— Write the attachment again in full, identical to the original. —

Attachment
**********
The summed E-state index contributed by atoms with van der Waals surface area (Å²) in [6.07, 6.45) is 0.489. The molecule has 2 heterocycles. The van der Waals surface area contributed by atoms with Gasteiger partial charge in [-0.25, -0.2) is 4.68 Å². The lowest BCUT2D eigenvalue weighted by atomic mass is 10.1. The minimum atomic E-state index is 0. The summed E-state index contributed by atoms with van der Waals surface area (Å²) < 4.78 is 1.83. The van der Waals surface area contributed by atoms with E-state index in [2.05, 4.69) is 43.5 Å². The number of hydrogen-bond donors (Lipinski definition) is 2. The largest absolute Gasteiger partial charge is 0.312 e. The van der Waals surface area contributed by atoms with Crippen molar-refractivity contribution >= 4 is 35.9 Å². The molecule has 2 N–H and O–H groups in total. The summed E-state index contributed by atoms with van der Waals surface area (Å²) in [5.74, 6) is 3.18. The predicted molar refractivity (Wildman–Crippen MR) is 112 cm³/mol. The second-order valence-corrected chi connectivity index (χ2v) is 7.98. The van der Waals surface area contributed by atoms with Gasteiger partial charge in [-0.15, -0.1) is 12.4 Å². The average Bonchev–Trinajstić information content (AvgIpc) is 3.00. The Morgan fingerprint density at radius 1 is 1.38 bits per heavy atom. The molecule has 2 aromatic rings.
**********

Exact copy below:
The summed E-state index contributed by atoms with van der Waals surface area (Å²) in [6.07, 6.45) is 0.489. The molecule has 2 heterocycles. The van der Waals surface area contributed by atoms with Gasteiger partial charge in [-0.25, -0.2) is 4.68 Å². The lowest BCUT2D eigenvalue weighted by atomic mass is 10.1. The minimum atomic E-state index is 0. The summed E-state index contributed by atoms with van der Waals surface area (Å²) < 4.78 is 1.83. The van der Waals surface area contributed by atoms with E-state index in [2.05, 4.69) is 43.5 Å². The number of hydrogen-bond donors (Lipinski definition) is 2. The largest absolute Gasteiger partial charge is 0.312 e. The van der Waals surface area contributed by atoms with Crippen molar-refractivity contribution >= 4 is 35.9 Å². The molecule has 2 N–H and O–H groups in total. The summed E-state index contributed by atoms with van der Waals surface area (Å²) in [5.74, 6) is 3.18. The predicted molar refractivity (Wildman–Crippen MR) is 112 cm³/mol. The second-order valence-corrected chi connectivity index (χ2v) is 7.98. The van der Waals surface area contributed by atoms with Gasteiger partial charge in [-0.15, -0.1) is 12.4 Å². The average Bonchev–Trinajstić information content (AvgIpc) is 3.00. The Morgan fingerprint density at radius 1 is 1.38 bits per heavy atom. The molecule has 2 aromatic rings.